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Digital data centres are the future

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The digital era has revolutionised the way businesses operate, with disruptive technologies such as Social, Mobile, Analytics and Cloud leading the way. In addition, we are seeing the emergence of machine learning, the growing Internet of Things (IoT) and rapid adoption of open source solutions, says Milind Halepath, GM and global head Of Datacentre Practice, Global Infrastructure Services (GIS), Wipro LTD.

This evolution has dramatically altered the Information Technology (IT) requirements within the enterprise, and not only in terms of underlying technology. Consumers of IT today are savvier than ever, and no longer wish to follow lengthy procurement cycles in order to leverage new technology. The need for agile, flexible provisioning and a new culture of IT buying customers has driven significant change in the way modern data centres are designed, located and consumed. Digital data centres are key to supporting a successful business, both now and in the future. Organisations need to evaluate their service provider to ensure they can deliver and continue to meet evolving business requirements.

The changing data centre
Data lies at the heart of everything that has come to be known as ‘digital’. As a result, one of the consequences of the accelerated growth and adoption of digital technologies is a host of new demands placed on the data centre. The reality is that traditional application architectures are simply no longer flexible enough to adapt to the velocity, volume and variety of data generated today. Furthermore, the IoT has driven a move toward decentralised data centres, with an emphasis on moving toward cloud-based models. Borderless enterprises have emerged, and thus data security has had to evolve to adapt to these changes. The speed at which data is generated today, as well as the explosive growth in the amount of data, is putting pressure on data centre networks. In addition, there is a new focus on price versus performance, and while organisations are still willing to pay a premium for differentiated services, the level of the premium is decreasing.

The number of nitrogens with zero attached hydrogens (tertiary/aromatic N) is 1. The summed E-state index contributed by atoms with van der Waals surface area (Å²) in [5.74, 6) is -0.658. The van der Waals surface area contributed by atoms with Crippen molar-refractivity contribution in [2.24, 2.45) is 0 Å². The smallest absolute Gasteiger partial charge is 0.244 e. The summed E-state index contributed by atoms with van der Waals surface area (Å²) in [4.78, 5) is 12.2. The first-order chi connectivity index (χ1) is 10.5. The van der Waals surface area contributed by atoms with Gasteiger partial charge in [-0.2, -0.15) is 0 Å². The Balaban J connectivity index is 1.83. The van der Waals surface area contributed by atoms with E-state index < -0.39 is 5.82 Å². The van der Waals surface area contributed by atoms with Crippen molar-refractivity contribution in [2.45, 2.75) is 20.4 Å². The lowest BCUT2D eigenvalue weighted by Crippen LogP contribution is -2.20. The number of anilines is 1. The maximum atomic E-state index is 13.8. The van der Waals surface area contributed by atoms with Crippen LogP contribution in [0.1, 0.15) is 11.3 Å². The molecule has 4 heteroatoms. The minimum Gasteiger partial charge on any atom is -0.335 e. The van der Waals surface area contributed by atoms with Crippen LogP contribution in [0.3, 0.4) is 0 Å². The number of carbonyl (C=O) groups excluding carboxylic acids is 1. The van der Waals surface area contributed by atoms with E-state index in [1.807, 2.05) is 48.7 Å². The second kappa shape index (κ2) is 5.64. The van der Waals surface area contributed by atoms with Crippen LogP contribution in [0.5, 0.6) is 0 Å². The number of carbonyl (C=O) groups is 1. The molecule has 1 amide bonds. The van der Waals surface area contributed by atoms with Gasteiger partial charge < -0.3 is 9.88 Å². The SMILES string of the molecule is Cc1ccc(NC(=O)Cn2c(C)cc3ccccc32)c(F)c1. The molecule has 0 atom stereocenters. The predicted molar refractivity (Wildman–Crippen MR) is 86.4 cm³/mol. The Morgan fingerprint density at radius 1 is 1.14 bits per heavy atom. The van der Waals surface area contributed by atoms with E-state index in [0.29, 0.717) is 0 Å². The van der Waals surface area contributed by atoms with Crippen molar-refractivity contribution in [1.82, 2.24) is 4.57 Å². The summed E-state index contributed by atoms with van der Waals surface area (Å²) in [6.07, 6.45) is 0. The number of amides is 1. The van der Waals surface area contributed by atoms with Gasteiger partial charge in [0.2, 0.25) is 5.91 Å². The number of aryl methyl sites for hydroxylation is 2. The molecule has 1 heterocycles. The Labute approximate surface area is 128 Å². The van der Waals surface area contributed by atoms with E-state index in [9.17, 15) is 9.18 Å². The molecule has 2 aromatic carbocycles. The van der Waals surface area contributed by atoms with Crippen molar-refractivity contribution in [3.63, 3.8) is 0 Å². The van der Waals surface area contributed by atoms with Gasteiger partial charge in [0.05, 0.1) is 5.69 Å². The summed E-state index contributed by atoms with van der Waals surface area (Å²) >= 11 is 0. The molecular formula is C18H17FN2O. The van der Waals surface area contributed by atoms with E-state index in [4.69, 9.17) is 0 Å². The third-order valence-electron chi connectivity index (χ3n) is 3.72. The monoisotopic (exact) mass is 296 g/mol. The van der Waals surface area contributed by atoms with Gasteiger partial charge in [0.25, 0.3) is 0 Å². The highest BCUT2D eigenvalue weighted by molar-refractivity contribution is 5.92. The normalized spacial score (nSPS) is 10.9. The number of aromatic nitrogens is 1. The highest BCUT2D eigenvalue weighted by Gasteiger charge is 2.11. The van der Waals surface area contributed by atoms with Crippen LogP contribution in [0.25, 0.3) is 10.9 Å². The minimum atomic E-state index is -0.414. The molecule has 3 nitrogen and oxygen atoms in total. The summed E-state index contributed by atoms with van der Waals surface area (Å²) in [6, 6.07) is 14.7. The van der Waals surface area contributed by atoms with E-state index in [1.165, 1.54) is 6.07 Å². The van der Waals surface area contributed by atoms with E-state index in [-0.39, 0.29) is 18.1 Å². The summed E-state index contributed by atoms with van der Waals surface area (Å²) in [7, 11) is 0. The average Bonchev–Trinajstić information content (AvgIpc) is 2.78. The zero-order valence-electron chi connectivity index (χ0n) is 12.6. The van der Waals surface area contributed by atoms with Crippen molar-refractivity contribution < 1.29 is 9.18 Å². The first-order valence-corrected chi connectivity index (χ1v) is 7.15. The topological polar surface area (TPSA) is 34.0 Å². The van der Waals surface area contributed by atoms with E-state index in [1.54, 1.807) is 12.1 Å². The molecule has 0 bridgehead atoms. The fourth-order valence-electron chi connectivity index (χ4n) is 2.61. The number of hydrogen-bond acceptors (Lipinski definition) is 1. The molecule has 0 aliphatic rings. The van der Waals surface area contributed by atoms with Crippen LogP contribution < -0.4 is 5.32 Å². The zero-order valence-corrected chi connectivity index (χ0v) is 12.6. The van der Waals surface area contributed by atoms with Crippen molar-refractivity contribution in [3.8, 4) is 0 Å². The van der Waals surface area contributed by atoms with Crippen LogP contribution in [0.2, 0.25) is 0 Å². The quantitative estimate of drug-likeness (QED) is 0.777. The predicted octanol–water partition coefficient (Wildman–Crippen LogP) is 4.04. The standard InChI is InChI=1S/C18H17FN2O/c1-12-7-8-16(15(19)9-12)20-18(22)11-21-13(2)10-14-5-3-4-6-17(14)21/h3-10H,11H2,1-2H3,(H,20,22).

In order to continue to meet business needs, the new data centre ecosystem needs to respond to the conditions dictated by a digital world. There must be a renewed focus on the speed of deployment, availability, flexibility, scalability, agility, maintainability, security and affordability. Organisations should evaluate their data centre provider to ensure they are able to adapt to and deliver on these changing requirements. There are several key parameters for such an evaluation, including a flexible approach, innovative offerings, the multiplier effect, and new age expertise.

A flexible approach
Changing technology, and the resultant changes to business environments, requires a far more flexible approach from service providers. The goal is for service providers to make their services as easy to understand, and easy to consume, as possible. One means to achieve this is to provide a ‘catalogue’ of services from which enterprises can pick and choose those that they require. In addition, it is essential for providers to have a service model that is flexible enough to allow for unplanned requirements and for the rapid deployment of new technologies according to changing business requirements. Service contracts should not be rigid, but rather responsive to business needs. Consumption of services should be driven, not by IT or by a fixed contract amount, but by business owners and the variable needs of the enterprise.